(1) on the person’s own premises or premises under the person’s control; or
(2) inside of or directly en route to a motor vehicle or watercraft that is owned by the person or under the person’s control.
(a-1) A person commits an offense if the person intentionally, knowingly, or recklessly carries on or about his or her person a handgun in a motor vehicle or watercraft that is owned by the person or under the person’s control at any time in which:
(1) the handgun is in plain view;
Jason repeatedly asked the officers not to tow his car. They had it towed anyway, even though it was parked on private property. Jason was taken to the police station, processed, and held until bail could be raised. The pastor was concerned enough that he called the police the next day to find out what had happened. When he heard that Jason was still in jail, he was outraged and attempted to have Jason released. CATI members were able to raise the $3,500 bail that was required. Jason was let out on bail after spending two nights sleeping on concrete. I have slept on concrete. It is not comfortable. Pastor Dowell loaned Jason the $251 to get his car out of the impound lot.
Jason has belongs to a legal protection group because of his open carry activism. He has nothing but praise for Texas Law Shield, who arranged for Attorney Ed Walker to represent him. Jason and his lawyer are extremely confident that they will get the case dismissed because no laws were broken.
A similar case occurred in Wisconsin to Krysta Sutterfield in November of 2011. Krysta was in her vehicle, using the wi-fi of a business that she had been given permission to use. She was legally openly carrying a firearm. When ordered out of the vehicle, the officer said that she saw the firearm, but that it was concealed. Krysta ultimately prevailed in court. Her saga is recorded on a 15 page discussion at opencarry.org.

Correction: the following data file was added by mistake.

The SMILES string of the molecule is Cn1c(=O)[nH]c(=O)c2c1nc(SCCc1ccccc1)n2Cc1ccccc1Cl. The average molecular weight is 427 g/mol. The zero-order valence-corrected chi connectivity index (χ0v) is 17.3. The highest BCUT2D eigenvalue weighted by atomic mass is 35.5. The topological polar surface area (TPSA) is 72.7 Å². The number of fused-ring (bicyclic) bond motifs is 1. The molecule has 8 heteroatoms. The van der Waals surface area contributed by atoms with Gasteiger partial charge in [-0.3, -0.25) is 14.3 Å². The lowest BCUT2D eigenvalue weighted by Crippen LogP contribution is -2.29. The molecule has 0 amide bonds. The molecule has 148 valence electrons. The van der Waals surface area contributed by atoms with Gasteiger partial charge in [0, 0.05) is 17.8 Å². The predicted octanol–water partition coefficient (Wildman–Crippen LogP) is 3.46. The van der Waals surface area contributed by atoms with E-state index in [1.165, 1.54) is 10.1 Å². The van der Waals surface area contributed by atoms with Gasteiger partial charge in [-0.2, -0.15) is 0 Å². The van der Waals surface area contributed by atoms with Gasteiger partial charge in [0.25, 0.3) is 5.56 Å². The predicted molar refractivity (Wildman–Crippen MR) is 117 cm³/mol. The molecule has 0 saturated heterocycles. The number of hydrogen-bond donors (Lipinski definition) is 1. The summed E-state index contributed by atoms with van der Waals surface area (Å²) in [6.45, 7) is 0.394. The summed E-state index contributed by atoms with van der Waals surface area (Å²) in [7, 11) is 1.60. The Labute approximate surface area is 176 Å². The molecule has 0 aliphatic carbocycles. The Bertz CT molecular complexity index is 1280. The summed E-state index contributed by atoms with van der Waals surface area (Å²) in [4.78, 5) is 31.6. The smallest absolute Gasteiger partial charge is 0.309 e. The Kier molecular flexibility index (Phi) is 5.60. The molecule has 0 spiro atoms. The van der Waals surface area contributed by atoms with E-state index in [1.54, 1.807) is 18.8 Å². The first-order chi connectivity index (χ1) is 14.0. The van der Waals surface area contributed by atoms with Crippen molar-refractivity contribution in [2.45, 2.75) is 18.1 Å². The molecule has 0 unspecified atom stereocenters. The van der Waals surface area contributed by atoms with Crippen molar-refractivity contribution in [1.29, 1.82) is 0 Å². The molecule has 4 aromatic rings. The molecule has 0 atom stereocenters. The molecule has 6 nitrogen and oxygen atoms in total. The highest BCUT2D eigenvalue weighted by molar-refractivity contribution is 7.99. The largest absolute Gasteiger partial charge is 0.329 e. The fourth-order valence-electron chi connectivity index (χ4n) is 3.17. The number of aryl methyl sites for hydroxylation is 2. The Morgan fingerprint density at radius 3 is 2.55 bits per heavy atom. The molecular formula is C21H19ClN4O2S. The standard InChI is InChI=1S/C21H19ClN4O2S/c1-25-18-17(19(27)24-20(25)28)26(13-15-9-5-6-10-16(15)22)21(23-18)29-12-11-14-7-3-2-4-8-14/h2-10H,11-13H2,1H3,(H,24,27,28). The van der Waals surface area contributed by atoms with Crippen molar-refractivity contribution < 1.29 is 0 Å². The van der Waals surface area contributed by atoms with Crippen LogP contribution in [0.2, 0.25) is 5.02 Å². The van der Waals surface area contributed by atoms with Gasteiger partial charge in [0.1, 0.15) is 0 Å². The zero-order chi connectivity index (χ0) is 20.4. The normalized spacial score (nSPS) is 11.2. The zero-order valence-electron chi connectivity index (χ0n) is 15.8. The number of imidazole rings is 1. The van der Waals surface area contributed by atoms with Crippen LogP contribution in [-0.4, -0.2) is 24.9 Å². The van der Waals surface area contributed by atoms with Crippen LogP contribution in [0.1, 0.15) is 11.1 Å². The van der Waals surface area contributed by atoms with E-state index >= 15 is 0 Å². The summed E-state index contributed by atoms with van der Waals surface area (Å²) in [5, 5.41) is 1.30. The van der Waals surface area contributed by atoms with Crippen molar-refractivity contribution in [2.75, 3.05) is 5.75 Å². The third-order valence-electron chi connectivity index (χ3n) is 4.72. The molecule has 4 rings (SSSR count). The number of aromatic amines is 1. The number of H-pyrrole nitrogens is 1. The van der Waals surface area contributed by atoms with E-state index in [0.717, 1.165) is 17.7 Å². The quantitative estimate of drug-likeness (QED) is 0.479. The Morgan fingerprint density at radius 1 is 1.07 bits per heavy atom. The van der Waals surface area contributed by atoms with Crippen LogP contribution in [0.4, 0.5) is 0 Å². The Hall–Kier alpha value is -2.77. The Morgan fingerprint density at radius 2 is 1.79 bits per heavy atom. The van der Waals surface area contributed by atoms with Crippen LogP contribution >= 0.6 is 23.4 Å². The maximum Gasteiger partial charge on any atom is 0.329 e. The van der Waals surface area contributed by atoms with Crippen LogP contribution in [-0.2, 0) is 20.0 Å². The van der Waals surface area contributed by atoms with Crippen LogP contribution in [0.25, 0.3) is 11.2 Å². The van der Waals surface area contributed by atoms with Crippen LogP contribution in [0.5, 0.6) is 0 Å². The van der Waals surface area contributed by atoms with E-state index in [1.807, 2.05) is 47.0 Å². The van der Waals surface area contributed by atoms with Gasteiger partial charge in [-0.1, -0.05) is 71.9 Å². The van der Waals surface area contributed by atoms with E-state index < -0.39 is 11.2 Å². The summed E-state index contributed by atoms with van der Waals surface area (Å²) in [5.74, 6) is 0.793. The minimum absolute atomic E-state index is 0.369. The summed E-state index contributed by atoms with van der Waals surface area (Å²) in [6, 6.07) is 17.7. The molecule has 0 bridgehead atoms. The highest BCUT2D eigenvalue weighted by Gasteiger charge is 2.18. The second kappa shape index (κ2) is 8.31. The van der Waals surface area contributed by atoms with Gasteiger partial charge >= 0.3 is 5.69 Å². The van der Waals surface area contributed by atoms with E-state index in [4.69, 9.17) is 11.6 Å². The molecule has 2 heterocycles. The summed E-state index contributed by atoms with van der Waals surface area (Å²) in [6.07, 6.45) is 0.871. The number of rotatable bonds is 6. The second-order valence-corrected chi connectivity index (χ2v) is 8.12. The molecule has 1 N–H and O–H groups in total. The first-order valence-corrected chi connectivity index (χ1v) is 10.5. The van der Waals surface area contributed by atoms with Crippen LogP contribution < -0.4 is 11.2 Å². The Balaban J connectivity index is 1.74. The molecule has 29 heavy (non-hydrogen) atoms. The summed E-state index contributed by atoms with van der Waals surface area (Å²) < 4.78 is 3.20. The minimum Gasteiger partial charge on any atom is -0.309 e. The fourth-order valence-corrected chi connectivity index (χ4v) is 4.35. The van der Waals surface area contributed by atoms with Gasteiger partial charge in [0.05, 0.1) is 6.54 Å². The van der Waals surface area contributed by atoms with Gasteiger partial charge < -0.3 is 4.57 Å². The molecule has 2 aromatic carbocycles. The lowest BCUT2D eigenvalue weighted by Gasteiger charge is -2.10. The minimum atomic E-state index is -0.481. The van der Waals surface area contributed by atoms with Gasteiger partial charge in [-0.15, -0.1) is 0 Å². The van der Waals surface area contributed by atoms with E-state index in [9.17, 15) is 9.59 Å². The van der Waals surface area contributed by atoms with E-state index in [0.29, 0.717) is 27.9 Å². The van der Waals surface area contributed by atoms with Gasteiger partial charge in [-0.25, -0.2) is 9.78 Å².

Police officers have a saying: “They may beat the rap but they will not beat the ride.” Police know that they can inflict considerable punishment on people that they disapprove of simply by putting them through the judicial process, even when the charges are not legitimate. Punishment by “the ride” only works on people who do not have the resources to fight the system. Those who wish to restore Constitutional rights, like Jason Orsek, are learning how to insure that those rights are respected.
Jason recently talked to me to confirm some details about this story. He was back in the parking lot of the Trinity Christian Center, working online.
I will report on developments in the case as they occur.
c2014 by Dean Weingarten: Permission to share is granted when this notice is included. Link to Gun Watch
About Dean Weingarten;
Dean Weingarten has been a peace officer, a military officer, was on the University of Wisconsin Pistol Team for four years, and was first certified to teach firearms safety in 1973. He taught the Arizona concealed carry course for fifteen years until the goal of constitutional carry was attained. He has degrees in meteorology and mining engineering, and recently retired from the Department of Defense after a 30 year career in Army Research, Development, Testing, and Evaluation.